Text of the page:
Accessibility Services (AS) advocates for students with disabilities by coordinating academic accommodations and services. It is important to note that while educators may do their best to ensure their courses are accessible, individual accommodations for students can still be required.

This article includes information regarding the Letter of Accommodation (LOA); in particular, the process, student and faculty responsibilities, and suggestions on how to respond to LOA requests. Please note that the information here is specific to the policies and procedures at Niagara College.


Academic accommodations are in place in higher education to address barriers preventing equitable access to learning for disabled students. Ideally, academic accommodations provide opportunities for students with disabilities to fully participate in their academic experiences and feel supported to achieve their learning goals.

Accommodations are unique to individual students and are designed in consultation with staff within accessibility service offices often accessibility consultants and/or learning specialists.

Accommodations are determined in consideration with the essential requirements of a course or program. They do not change the requirements and standards are any given program of study.

Letters of Accommodation

Letters of Accommodations (LOAs) are used to communicate the specific accommodations that students are eligible to request and use in their courses as NC.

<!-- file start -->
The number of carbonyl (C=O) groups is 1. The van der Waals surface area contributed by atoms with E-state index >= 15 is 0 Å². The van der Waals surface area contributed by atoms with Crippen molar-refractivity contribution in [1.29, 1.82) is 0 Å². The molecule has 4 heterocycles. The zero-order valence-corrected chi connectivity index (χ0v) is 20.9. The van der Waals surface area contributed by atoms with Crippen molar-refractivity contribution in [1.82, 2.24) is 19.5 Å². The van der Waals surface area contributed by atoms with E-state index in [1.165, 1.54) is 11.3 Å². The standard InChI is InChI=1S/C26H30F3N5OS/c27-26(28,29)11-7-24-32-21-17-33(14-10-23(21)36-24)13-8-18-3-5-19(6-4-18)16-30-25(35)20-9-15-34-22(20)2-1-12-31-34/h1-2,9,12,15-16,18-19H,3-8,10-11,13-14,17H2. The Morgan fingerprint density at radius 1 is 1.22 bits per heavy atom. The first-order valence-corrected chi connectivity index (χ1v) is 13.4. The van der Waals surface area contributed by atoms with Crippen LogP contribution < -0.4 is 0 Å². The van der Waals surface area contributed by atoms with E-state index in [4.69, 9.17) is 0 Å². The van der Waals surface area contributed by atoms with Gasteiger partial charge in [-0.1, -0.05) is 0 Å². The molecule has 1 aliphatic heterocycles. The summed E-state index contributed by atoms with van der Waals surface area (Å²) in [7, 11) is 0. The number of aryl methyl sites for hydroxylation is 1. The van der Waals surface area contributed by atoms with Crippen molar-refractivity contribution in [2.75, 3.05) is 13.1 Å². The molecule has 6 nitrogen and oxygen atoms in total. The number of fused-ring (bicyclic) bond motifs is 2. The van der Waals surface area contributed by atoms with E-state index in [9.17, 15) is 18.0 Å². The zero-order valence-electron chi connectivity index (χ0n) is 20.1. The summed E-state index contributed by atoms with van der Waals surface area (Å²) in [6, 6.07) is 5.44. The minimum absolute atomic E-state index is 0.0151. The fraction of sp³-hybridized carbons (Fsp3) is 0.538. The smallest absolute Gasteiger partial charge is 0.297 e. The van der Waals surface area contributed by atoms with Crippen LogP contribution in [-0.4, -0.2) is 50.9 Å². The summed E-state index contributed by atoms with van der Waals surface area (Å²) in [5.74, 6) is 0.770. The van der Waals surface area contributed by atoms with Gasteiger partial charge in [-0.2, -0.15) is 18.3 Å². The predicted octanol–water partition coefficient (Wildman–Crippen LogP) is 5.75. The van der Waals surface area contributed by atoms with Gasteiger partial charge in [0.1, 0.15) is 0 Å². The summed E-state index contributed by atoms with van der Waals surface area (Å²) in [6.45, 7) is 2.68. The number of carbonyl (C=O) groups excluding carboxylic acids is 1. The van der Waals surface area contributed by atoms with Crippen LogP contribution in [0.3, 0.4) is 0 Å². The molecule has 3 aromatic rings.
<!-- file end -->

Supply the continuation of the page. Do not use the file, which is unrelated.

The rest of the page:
Students and Accessibility Consultants work collaboratively to finalize the individualized accommodation plan. Then, the LOA is distributed to faculty and applicable departments, with student consent.

An LOA is a working document that can be revised at any time. The accommodations are individualized, yet several factors can impact the need for additional inclusions, such as the learning environment, nature of the disability, and program expectations and requirements.

At Niagara College, our Health, Wellness and Accessibility Services’ (HWAS) registration process is ongoing; therefore, instructors/faculty members can anticipate receiving accommodation plans throughout the term/year. 


The following outlines the general process for how an LOA is developed and shared with students at Niagara College through the Health, Wellness and Accessibility Services office.

  1. Students submit a registration package to Accessibility Services, then an intake session is arranged to discuss eligibility and the nature of their needs.
  2. To be eligible for accommodations, students must provide supporting medical documentation that validates their functional limitations and requested accommodations (Student Accommodations Policy, 2016).
  3. Accessibility Consultants assess documentation to determine disability status and eligibility for academic accommodations. Disclosure of disability diagnosis is not necessary to register, to be eligible for accommodations, or services and supports offered through Accessibility Services (Student Accommodations Procedure, 2016).
  4. Interim or temporary accommodations are examined on an individual basis. Accommodations can be incorporated for a reasonable time period, providing students the opportunity to obtain and submit documentation that highlights their functional limitations or restrictions (Student Accommodations Policy, 2016).
  5. Students and Accessibility Consultants work collaboratively to finalize the individualized accommodation plan.
  6. The LOA is distributed to faculty and applicable departments, with student consent.